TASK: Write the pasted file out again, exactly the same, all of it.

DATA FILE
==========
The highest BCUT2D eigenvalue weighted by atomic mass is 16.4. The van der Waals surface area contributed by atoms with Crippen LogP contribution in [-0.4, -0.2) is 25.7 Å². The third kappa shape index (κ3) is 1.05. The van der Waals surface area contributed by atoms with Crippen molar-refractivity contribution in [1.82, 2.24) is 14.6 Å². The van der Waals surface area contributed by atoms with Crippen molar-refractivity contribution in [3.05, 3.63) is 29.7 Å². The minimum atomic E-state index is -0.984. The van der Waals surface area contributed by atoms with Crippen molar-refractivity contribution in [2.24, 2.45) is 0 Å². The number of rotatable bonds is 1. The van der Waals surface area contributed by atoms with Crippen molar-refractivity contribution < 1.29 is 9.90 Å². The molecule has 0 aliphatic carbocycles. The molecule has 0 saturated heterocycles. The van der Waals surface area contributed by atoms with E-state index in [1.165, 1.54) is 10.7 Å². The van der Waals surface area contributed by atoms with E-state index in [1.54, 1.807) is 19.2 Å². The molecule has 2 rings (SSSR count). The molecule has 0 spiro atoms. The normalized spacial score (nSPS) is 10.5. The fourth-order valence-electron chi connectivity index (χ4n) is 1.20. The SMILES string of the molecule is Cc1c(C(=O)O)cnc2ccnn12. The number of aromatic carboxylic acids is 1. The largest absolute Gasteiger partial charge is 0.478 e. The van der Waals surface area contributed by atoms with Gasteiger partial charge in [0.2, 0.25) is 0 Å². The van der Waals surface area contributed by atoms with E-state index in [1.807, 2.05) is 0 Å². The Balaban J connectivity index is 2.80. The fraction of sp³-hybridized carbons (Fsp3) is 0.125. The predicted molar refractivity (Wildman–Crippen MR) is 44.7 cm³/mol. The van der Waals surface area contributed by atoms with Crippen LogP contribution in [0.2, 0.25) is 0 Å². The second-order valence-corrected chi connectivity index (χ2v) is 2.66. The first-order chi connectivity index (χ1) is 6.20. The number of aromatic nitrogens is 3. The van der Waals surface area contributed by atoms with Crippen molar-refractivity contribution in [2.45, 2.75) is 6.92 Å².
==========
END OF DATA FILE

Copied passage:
The highest BCUT2D eigenvalue weighted by atomic mass is 16.4. The van der Waals surface area contributed by atoms with Crippen LogP contribution in [-0.4, -0.2) is 25.7 Å². The third kappa shape index (κ3) is 1.05. The van der Waals surface area contributed by atoms with Crippen molar-refractivity contribution in [1.82, 2.24) is 14.6 Å². The van der Waals surface area contributed by atoms with Crippen molar-refractivity contribution in [3.05, 3.63) is 29.7 Å². The minimum atomic E-state index is -0.984. The van der Waals surface area contributed by atoms with Crippen molar-refractivity contribution in [2.24, 2.45) is 0 Å². The number of rotatable bonds is 1. The van der Waals surface area contributed by atoms with Crippen molar-refractivity contribution < 1.29 is 9.90 Å². The molecule has 0 aliphatic carbocycles. The molecule has 0 saturated heterocycles. The van der Waals surface area contributed by atoms with E-state index in [1.165, 1.54) is 10.7 Å². The van der Waals surface area contributed by atoms with E-state index in [1.54, 1.807) is 19.2 Å². The molecule has 2 rings (SSSR count). The molecule has 0 spiro atoms. The normalized spacial score (nSPS) is 10.5. The fourth-order valence-electron chi connectivity index (χ4n) is 1.20. The SMILES string of the molecule is Cc1c(C(=O)O)cnc2ccnn12. The number of aromatic carboxylic acids is 1. The largest absolute Gasteiger partial charge is 0.478 e. The van der Waals surface area contributed by atoms with Gasteiger partial charge in [0.2, 0.25) is 0 Å². The van der Waals surface area contributed by atoms with E-state index in [1.807, 2.05) is 0 Å². The Balaban J connectivity index is 2.80. The fraction of sp³-hybridized carbons (Fsp3) is 0.125. The predicted molar refractivity (Wildman–Crippen MR) is 44.7 cm³/mol. The van der Waals surface area contributed by atoms with Crippen LogP contribution in [0.2, 0.25) is 0 Å². The second-order valence-corrected chi connectivity index (χ2v) is 2.66. The first-order chi connectivity index (χ1) is 6.20. The number of aromatic nitrogens is 3. The van der Waals surface area contributed by atoms with Crippen molar-refractivity contribution in [2.45, 2.75) is 6.92 Å².